In response to the Young decision, the EEOC issued guidance regarding the accommodation of pregnant workers. As the guidance explains, pregnancy is not in and of itself a disability under the ADA, although a condition arising from pregnancy or childbirth may be a temporary disability covered by the ADA. Further, the guidance provides that an employer may be required to accommodate certain employees who are pregnant or have a related condition (even absent a disability) under the PDA or under some states’ accommodation laws.

The Young decision and the EEOC guidance have, however, left a gap in the understanding of employers’ obligations to pregnant workers who do not have a demonstrable pregnancy-related disability, but who do need a form of accommodation merely as a result of their pregnancy. The PWFA seeks to bridge that gap by providing clear directives regarding the steps that employers must take when a qualified employee who is pregnant requests an accommodation during a pregnancy, that does not otherwise cause an ADA-covered impairment.

What This Means for Employers

At this time, it is unclear whether the Senate will pass the PWFA. In the event that the PWFA is enacted, employers will need to review and update their workplace policies and procedures to ensure compliance with the new law. Because the PWFA largely tracks the ADA, employers should already be familiar with the requirements to engage in the “interactive process” and to determine the reasonable accommodations that will suit a pregnant employee’s needs, while avoiding undue hardship to the employer.  Employers should also ensure that they are complying with any applicable state and local obligations concerning pregnancy accommodation. For example, both New York State and New York City have pregnancy accommodation laws.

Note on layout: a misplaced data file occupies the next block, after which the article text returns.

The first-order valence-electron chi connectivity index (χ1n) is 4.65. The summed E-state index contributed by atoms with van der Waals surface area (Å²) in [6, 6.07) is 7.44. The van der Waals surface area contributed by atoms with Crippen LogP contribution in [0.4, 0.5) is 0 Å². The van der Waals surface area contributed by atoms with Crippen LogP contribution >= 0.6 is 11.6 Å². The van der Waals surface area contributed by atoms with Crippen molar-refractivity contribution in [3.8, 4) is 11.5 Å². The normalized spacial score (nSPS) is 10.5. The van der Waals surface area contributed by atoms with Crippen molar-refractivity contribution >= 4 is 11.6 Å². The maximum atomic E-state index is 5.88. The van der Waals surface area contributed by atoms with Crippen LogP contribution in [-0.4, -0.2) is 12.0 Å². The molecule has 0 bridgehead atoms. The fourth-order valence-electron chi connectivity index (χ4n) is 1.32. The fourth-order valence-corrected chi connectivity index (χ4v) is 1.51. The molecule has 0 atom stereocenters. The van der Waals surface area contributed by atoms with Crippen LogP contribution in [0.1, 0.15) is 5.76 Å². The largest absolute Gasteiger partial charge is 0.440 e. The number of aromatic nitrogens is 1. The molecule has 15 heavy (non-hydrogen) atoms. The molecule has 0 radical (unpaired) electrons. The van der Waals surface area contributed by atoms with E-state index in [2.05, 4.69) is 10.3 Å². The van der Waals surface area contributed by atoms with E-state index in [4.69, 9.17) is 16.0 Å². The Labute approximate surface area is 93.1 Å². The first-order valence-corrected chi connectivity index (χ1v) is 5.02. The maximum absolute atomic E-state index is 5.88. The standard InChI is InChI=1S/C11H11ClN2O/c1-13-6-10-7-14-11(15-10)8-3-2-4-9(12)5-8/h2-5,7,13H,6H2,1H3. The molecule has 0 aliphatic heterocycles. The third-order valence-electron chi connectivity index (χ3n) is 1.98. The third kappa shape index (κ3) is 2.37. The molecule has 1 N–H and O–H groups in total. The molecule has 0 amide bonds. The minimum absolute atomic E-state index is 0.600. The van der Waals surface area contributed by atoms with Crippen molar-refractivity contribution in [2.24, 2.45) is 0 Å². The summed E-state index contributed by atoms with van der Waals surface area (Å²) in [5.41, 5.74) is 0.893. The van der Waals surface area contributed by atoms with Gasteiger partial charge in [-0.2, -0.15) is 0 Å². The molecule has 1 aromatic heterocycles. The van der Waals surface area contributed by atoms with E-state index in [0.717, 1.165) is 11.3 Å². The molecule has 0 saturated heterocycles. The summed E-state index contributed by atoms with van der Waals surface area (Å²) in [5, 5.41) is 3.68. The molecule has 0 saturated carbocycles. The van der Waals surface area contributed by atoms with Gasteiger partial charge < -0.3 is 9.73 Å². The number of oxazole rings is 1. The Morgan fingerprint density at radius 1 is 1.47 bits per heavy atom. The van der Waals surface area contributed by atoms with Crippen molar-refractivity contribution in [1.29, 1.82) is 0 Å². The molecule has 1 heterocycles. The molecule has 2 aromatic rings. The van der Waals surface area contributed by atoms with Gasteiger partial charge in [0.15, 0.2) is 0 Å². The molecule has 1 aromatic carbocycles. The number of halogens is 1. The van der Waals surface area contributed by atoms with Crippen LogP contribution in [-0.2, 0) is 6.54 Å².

Epstein, Becker & Green, P.C. will continue to monitor the PWFA and other legislative developments relevant to employers.

As featured in #WorkforceWednesday:  Workplace incidents—ranging from shootings and assaults to less severe violence—have spiked across a variety of industries during the COVID-19 pandemic. Attorney Beth McManus discusses the steps employers can take to address and prevent workplace violence in the current environment. Read more.

Video: YouTubeVimeoMP4Instagram.

As featured in #WorkforceWednesday:  The appropriate response to an employee’s controversial off-duty or other conduct, particularly conduct that occurs on social media, has long been an uncertain area for employers. And in these polarized times, that uncertainty is only growing. Attorney Adam Forman speaks to how employers can legally respond to offensive employee conduct that occurs beyond the workplace.

Video: YouTubeVimeoMP4Instagram.

Part 7 of a series featuring our video Rules of the Road: Return to Work in the Time of COVID-19.

What can jazz teach us about COVID-19? What lessons can we learn from the great masters like Miles Davis, John Coltrane, and Duke Ellington at this very moment?

As it turns out—a lot.

In a unique way, jazz, a truly American, musical art form, perhaps perfectly embodies this moment. Jazz is about democracy – about different people, from different backgrounds, experiences, ethnicities, coming together – inclusively – to make music and make things happen – to swing. Jazz is about working things out musically with other people – who have their own ideas, their own vision, and who may very well disagree with one another – but who need to overcome their differences to work together to create something bigger and better than themselves – for the greater collective.